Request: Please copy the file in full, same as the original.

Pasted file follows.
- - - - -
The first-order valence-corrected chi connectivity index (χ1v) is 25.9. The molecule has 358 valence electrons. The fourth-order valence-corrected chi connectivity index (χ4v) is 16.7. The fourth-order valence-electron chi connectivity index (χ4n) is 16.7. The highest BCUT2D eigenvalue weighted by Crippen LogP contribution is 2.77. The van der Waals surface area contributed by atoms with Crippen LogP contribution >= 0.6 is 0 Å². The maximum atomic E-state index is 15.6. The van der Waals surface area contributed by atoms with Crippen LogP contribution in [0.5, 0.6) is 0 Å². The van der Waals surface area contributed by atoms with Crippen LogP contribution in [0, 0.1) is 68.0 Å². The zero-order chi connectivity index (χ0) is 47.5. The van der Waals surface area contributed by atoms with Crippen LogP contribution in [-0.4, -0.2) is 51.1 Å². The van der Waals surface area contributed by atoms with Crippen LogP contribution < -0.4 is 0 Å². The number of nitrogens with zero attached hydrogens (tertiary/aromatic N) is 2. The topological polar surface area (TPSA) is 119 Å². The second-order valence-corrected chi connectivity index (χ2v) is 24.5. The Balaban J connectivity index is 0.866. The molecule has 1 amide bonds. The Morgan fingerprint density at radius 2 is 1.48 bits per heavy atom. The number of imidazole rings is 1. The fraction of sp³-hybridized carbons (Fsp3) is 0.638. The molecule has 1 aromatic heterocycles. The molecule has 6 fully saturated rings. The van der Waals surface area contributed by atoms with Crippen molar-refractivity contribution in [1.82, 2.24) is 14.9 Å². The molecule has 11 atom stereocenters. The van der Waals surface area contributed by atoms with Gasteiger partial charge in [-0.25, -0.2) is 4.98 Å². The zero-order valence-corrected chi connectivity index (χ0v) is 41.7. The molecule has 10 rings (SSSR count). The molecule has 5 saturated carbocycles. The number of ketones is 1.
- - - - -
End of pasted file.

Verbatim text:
The first-order valence-corrected chi connectivity index (χ1v) is 25.9. The molecule has 358 valence electrons. The fourth-order valence-corrected chi connectivity index (χ4v) is 16.7. The fourth-order valence-electron chi connectivity index (χ4n) is 16.7. The highest BCUT2D eigenvalue weighted by Crippen LogP contribution is 2.77. The van der Waals surface area contributed by atoms with Crippen LogP contribution >= 0.6 is 0 Å². The maximum atomic E-state index is 15.6. The van der Waals surface area contributed by atoms with Crippen LogP contribution in [0.5, 0.6) is 0 Å². The van der Waals surface area contributed by atoms with Crippen LogP contribution in [0, 0.1) is 68.0 Å². The zero-order chi connectivity index (χ0) is 47.5. The van der Waals surface area contributed by atoms with Crippen LogP contribution in [-0.4, -0.2) is 51.1 Å². The van der Waals surface area contributed by atoms with Crippen LogP contribution < -0.4 is 0 Å². The number of nitrogens with zero attached hydrogens (tertiary/aromatic N) is 2. The topological polar surface area (TPSA) is 119 Å². The second-order valence-corrected chi connectivity index (χ2v) is 24.5. The Balaban J connectivity index is 0.866. The molecule has 1 amide bonds. The Morgan fingerprint density at radius 2 is 1.48 bits per heavy atom. The number of imidazole rings is 1. The fraction of sp³-hybridized carbons (Fsp3) is 0.638. The molecule has 1 aromatic heterocycles. The molecule has 6 fully saturated rings. The van der Waals surface area contributed by atoms with Crippen molar-refractivity contribution in [1.82, 2.24) is 14.9 Å². The molecule has 11 atom stereocenters. The van der Waals surface area contributed by atoms with Gasteiger partial charge in [-0.25, -0.2) is 4.98 Å². The zero-order valence-corrected chi connectivity index (χ0v) is 41.7. The molecule has 10 rings (SSSR count). The molecule has 5 saturated carbocycles. The number of ketones is 1.